UPDATE: After writing this blog post, I had an experience while grocery shopping that perfectly illustrates at least part of the problem with ageism in our country.
Due to asthma and wide ranging allergies, I have to be careful what I eat, and I must avoid pesticides. Even the wonderful lemonaide at Golden Pride (a locally-owned New Mexican restaurant) is now off limits because the last time I drank it, I broke out in hives, itched furiously all day, and had an asthma attack.
At any rate, this requires that I purchase many items at health food stores. I generally try to avoid LA MONTANITA CO-OP, which is very close to me, because their prices are too high and their refrigeration is sometimes iffy. Also, they leave items on the shelf too long and I have had some bad experiences with moldy cheeses and stale bread. Sometimes I find myself shopping at LA MONTANITA CO-OP, however, if there is no food in the house and I feel I can't make the long drive to SPROUTS, which has excellent fruits and vegetables and fairly decent prices.
Today, when I was checking out, the checker, a tall young man, was exceedingly rude to me. He gave me a hard time about packing the bags lightly, with a disrespectful, snotty attitude. I asked to speak to his manager. He continued to speak to me as if I was beneath pond scum, while at the same time pushing his face into mine from above and smirking at me. When I finally told him he was being rude, he said, "I'm sorry if you think I'm being rude," with another smarmy smile on his face.
Saying that you are sorry if someone THINKS you are being rude is an obvious verbal slap. He couldn't care less what I thought. He appeared to be enjoying baiting me, and continued to make snotty comments.
The whole circus devolved from that point. The manager finally appeared. Half her head was shaved. The other half was sticking out of her scalp as if she'd just been hit by lightning. A very large "earring" plug that looked like a black lightning bolt was sticking out of each side of her ear lobe.
The manager said she'd never had a complaint about that clerk before. CLEARLY she didn't care that a customer was visibly upset and HAD a legitimate complaint. A young customer came from another line to insert herself into something that was not her business and said that he'd never been rude to HER either. I told her to mind her own businesses, then the manager told me not to speak to one of her customers like that and, I looked at her and shrieked, "I'M one of your customers!"
Maybe, in the mind of the lightning-zapped manager, I was NOT actually one of her customers because she relates to the young and hip. That's her demographic, and she probably doesn't realize that all these annoying old people that disturb her world view are a sizable portion of shoppers these days. Many of us were raised during the move back toward natural foods.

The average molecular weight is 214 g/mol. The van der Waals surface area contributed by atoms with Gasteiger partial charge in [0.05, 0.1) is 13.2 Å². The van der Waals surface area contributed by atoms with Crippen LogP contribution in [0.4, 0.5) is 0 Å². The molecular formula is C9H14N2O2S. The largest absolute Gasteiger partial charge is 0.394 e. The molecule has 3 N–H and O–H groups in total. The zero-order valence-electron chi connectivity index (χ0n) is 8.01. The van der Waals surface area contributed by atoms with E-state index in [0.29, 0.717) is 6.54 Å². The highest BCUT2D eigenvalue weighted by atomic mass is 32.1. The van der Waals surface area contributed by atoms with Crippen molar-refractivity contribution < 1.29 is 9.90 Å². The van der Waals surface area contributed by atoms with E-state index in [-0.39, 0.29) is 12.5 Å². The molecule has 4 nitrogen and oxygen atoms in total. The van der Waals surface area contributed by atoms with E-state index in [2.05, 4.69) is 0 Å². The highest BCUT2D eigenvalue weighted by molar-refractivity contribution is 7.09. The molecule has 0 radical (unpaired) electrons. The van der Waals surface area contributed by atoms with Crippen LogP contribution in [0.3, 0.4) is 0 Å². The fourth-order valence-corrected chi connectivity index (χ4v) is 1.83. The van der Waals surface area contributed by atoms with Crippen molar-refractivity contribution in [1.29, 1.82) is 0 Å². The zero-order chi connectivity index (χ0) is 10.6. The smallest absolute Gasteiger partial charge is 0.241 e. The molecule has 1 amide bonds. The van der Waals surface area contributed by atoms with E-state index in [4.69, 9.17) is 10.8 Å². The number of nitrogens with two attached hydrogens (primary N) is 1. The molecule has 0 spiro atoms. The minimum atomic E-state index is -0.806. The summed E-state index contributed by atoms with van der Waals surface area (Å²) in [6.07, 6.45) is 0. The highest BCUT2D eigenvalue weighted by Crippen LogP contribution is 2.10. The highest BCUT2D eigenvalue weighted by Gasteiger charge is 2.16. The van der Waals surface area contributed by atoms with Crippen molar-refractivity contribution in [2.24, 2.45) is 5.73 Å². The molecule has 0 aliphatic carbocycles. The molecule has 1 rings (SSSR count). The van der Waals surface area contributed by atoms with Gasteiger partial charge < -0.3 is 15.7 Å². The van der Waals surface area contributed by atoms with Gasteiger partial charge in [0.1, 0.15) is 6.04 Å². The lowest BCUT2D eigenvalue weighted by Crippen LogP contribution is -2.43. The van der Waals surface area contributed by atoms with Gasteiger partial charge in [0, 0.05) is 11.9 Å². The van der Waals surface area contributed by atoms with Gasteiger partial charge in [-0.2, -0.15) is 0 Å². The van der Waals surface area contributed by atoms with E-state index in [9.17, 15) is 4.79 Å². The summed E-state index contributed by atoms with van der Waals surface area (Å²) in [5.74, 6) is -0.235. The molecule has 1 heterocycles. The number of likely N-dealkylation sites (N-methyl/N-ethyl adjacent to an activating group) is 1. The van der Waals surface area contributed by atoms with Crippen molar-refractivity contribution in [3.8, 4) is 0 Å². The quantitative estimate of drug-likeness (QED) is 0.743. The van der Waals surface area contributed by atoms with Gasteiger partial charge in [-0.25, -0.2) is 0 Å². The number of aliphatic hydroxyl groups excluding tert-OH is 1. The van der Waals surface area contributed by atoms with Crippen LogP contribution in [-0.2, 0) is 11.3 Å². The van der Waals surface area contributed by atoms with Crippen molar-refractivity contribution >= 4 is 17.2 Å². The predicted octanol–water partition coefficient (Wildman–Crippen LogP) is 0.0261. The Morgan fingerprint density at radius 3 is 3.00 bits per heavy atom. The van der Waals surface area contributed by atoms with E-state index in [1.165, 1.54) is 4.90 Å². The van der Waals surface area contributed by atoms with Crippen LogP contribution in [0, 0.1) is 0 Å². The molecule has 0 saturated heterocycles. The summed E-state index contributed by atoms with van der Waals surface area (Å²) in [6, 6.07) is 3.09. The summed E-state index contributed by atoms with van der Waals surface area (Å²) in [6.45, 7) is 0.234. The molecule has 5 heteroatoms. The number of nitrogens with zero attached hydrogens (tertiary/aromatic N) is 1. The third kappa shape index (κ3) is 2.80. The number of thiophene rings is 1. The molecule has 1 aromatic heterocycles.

I looked around the room. Here I was, surrounded by the young and hip (or those simply TRYING to look young and hip.) Weird makeup, body modifications, various stages of undress...you get the picture.
Melt-down was halted and I exited. I simply realized that I was in the wrong place. Here I was, dressed modestly head to toe in a DRESS, with a long jacket over it. As usual, I was wearing my St. Olga's Cross and a few religious medals. I am old and I use a cane.
I had no reason to expect to be treated with good customer service. In fact, this is the same store I wrote about a long time ago in which a young vigorous employee had parked her car in one of two handicapped spots for the day. I called the police and she was ticketed. The store's response? They removed one of the two handicapped spots in front of their store. I had forgotten about that until today.
I won't be shopping at that store again, and I will be advising all of my elderly and disabled friends to STAY AWAY. They don't want our business anyway.
On the way home, it occurred to me that venturing out of the hermitage by myself has become more and more dangerous over time. I am not worried about Donald Trump's health or age. The rich have servants to do their shopping and errands. I am worried about the elderly and disabled who routinely get treated with contempt by store clerks and other people whose job is supposed to entail SERVICE but who treat us as if we work for them.
Customarily, in days gone by, hermits and other contemplative monastics have raised their own food, for the most part. It is a wonderful practice. I can't do that, however, being too old and too disabled.
Silver Rose Parnell